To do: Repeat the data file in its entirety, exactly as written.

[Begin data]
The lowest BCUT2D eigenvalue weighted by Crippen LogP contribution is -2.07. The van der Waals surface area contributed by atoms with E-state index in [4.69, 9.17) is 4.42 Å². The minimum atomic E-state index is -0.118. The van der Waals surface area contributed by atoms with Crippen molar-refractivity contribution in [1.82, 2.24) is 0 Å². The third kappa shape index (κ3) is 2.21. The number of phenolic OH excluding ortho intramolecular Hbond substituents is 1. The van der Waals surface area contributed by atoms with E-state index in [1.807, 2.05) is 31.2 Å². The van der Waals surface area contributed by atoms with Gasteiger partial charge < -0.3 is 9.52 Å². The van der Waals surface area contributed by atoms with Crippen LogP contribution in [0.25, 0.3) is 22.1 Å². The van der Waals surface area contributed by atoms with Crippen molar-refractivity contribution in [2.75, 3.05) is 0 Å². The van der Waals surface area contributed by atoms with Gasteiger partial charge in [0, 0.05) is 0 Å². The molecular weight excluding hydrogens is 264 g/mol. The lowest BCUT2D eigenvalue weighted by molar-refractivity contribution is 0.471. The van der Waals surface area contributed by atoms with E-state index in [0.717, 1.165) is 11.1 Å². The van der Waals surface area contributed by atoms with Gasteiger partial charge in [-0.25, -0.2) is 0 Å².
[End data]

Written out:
The lowest BCUT2D eigenvalue weighted by Crippen LogP contribution is -2.07. The van der Waals surface area contributed by atoms with E-state index in [4.69, 9.17) is 4.42 Å². The minimum atomic E-state index is -0.118. The van der Waals surface area contributed by atoms with Crippen molar-refractivity contribution in [1.82, 2.24) is 0 Å². The third kappa shape index (κ3) is 2.21. The number of phenolic OH excluding ortho intramolecular Hbond substituents is 1. The van der Waals surface area contributed by atoms with E-state index in [1.807, 2.05) is 31.2 Å². The van der Waals surface area contributed by atoms with Gasteiger partial charge < -0.3 is 9.52 Å². The van der Waals surface area contributed by atoms with Crippen LogP contribution in [0.25, 0.3) is 22.1 Å². The van der Waals surface area contributed by atoms with Crippen molar-refractivity contribution in [2.75, 3.05) is 0 Å². The van der Waals surface area contributed by atoms with Gasteiger partial charge in [0, 0.05) is 0 Å². The molecular weight excluding hydrogens is 264 g/mol. The lowest BCUT2D eigenvalue weighted by molar-refractivity contribution is 0.471. The van der Waals surface area contributed by atoms with E-state index in [0.717, 1.165) is 11.1 Å². The van der Waals surface area contributed by atoms with Gasteiger partial charge in [-0.25, -0.2) is 0 Å².